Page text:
Reflecting upon the past 48 hours, I am surprised at my initial reaction. Prior to my involvement with the Ashland Center for Nonviolence (ACN), I am sure I would have been among those cheering on the USA with the news of Osama Bin Laden’s death; however, here I sit… a mere 9 months into my position as the Assistant Director of the ACN and I am nowhere near elation with the recent news of Osama’s demise.
I have learned a great deal in my short tenure here and this much I know to be true… violence breeds more violence. It pained me to see the leader of our free world make the statement that ‘justice has been done’ when speaking about Bin Laden’s death. I, for one, whole-heartedly disagree, Mr. President. ‘Vengeance’ is what was served and I fear that this act of violence will most assuredly bring about more. When will ‘it’ end?
There is no doubt that September 11, 2001 was a dreadful day for America. We all remember where we were when these attacks on our fellow Americans took place. Hopes and dreams died that day, but others came alive. There was the overwhelming feeling of unity and how we, as Americans, should rise up and be strong… we would overcome this tragedy… together. But what does that mean to us as a community? Does it mean we are going to ‘beat up’ anyone that causes us pain? In the words of country superstar Toby Keith, does this mean that ‘we’ll put a boot in your ass, it’s the American way’? Forgive me, but I do not understand this mentality.
Mindful of my immediate reaction, the powerful famous quote by Dr. Martin Luther King, Jr. is what comes to mind: "I mourn the loss of thousands of precious lives, but I will not rejoice in the death of one, not even an enemy. Returning hate for hate multiplies hate, adding deeper darkness to a night already devoid of stars. Darkness cannot drive out darkness; only light can do that. Hate cannot drive out hate; only love can do that."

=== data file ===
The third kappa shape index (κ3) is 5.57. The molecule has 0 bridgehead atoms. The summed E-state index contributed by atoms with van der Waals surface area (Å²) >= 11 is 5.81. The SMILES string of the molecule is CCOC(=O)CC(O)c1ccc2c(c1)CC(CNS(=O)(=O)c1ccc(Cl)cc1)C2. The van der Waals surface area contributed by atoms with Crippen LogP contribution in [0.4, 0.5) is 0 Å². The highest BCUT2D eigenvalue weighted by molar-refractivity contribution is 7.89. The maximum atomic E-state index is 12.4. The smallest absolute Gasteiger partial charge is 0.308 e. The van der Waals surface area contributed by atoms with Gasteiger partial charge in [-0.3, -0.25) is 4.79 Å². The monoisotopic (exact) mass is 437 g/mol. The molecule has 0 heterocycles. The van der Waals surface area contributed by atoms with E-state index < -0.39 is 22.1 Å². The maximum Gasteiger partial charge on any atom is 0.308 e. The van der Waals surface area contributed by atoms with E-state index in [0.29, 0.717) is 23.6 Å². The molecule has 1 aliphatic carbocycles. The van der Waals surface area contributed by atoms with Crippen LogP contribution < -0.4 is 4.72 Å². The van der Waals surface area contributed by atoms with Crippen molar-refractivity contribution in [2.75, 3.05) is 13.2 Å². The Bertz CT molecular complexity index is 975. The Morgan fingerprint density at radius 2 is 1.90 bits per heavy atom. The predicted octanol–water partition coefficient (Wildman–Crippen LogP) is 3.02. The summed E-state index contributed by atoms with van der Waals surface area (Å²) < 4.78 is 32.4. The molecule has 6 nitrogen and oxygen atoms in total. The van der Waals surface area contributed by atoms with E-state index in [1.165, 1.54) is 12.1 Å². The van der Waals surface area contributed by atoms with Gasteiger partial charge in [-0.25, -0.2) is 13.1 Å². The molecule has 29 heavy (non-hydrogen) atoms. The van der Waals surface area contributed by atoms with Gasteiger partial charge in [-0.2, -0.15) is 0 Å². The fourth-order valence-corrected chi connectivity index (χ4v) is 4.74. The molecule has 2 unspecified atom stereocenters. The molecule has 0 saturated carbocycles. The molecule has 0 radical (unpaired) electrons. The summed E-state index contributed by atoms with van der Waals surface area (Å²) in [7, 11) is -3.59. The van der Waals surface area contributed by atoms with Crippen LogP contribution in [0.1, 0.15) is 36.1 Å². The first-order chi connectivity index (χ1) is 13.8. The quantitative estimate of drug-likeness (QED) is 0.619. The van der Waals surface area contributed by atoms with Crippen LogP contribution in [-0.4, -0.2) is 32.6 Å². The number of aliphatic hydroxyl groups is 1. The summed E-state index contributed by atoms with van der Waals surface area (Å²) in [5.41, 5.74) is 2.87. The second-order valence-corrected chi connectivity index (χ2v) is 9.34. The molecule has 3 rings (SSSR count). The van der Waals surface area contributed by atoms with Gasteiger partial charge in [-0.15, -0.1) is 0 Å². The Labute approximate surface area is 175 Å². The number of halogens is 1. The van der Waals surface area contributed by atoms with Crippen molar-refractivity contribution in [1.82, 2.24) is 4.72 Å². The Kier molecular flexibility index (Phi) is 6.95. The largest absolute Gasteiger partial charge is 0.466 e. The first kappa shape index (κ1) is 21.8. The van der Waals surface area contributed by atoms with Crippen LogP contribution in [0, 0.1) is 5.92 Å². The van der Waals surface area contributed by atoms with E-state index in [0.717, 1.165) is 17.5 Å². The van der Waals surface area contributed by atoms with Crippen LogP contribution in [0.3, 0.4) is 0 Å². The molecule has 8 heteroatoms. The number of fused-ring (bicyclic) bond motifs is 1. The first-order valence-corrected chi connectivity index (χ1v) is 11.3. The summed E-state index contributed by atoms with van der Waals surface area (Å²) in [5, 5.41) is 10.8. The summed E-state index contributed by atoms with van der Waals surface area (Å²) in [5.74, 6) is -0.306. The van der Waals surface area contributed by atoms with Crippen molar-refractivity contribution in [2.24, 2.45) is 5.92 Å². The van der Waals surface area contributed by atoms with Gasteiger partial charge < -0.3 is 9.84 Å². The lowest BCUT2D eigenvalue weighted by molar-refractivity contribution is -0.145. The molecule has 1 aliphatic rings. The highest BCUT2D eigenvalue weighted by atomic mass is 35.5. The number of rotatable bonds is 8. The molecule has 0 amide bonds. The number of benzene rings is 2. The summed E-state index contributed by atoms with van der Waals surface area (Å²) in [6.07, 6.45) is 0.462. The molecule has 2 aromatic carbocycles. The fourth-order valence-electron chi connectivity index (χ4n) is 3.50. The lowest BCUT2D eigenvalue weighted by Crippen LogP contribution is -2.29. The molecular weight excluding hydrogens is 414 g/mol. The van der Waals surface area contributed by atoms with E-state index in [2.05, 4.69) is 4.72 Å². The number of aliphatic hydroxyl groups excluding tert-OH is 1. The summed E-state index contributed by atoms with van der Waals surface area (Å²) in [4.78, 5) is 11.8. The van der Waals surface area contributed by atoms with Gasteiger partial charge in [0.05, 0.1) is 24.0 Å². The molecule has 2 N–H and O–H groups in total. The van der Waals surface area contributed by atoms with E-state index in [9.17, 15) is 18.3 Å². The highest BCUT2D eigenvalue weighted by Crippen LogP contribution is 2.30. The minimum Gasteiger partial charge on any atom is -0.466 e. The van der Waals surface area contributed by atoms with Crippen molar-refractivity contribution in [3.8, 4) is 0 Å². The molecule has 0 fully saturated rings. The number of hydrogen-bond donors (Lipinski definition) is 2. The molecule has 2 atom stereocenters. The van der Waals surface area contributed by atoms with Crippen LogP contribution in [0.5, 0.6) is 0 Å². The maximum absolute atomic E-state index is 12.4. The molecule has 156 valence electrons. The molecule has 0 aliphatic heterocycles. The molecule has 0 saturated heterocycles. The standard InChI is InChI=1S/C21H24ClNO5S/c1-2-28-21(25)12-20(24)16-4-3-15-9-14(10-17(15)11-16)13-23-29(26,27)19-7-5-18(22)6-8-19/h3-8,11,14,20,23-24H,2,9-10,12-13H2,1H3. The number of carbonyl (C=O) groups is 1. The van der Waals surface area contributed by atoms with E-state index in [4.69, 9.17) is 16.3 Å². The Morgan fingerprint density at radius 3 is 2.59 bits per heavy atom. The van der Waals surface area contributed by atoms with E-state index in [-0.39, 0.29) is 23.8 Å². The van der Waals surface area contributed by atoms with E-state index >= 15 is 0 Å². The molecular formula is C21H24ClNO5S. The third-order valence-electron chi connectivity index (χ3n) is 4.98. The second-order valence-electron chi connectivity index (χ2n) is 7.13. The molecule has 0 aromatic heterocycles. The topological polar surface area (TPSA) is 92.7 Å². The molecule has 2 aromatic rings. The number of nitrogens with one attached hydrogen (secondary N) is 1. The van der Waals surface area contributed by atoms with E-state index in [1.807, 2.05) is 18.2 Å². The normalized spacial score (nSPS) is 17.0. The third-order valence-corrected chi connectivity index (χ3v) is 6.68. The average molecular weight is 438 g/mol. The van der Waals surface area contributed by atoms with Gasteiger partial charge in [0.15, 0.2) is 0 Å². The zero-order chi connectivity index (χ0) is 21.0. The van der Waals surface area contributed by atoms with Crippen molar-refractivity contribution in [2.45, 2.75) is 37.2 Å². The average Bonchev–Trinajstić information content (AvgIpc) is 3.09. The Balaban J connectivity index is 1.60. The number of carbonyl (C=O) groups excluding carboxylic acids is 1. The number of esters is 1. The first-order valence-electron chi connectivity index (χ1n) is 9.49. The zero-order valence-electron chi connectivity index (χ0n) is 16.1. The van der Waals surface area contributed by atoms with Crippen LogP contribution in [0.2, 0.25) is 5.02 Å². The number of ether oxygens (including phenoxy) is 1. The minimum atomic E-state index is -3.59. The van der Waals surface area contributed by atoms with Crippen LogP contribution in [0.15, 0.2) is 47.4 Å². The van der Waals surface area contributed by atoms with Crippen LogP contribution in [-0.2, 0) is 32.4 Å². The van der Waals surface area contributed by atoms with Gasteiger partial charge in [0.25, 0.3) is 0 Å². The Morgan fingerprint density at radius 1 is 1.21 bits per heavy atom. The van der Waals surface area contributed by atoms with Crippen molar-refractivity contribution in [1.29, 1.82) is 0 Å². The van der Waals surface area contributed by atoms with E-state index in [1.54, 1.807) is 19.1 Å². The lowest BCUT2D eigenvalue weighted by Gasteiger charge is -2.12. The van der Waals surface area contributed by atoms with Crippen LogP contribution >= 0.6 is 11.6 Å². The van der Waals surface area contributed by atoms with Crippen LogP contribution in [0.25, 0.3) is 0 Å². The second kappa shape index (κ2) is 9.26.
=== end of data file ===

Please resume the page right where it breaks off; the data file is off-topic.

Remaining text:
Here we stand again, on high alert for terrorist attacks and retaliation… so I ask you, At what point will we stop and realize what this violence is doing to us… what it’s doing to our children?
I had no desire to be the ‘one’ to address this act of violence, but my son’s comments on the ‘morning after’ resonated something deep within me. Hearing your first born say “That’s so cool they shot him in the head and dropped him in the sea”, you begin to put things in perspective. Realizing this was a ‘teachable moment’ for me, I quickly responded with “There is nothing ‘cool’ about what has happened here… not in 2001 and certainly not in 2011”. He looked at me with curious eyes and I decided it was finally time to discuss this life-altering tragedy with my 8-year old son in full detail.
It was difficult conjuring up old feelings from that day in 2001. As I spoke, he must have heard the quivering in my voice because he looked worried and said, “Mom, are you okay?!” I assured him that I was fine, but what I was about to tell him may very well change how he views the world. Puzzled, he said, “I don’t think that will happen, unless it is something really awful”. “It is really awful, and I want you to understand why things are happening so you can make your own decision about how to ‘feel’”, I said.
As I told him about the threats, the attacks, the lives lost; he immediately put it into a context that he, unfortunately, understands all too well - bullying. At first, I didn’t see the connection, but then again, it was pretty clear how he would come up with it. After all, isn’t ‘bullying’ what most of this is all about? The extreme tactics of bullying that have occurred for the past decade both by and of Americans is simply breeding more threats of violence. Is this how we want our children to think this is how the world works? Not me.
It is my hope that our conversation gave him some perspective. And my ultimate desire would be that my son understands how the media tends to glorify this type of ‘bullying’, all while ignoring the fact that ‘bullying is wrong and it can go both ways… ultimately ending in tragedy for everyone’.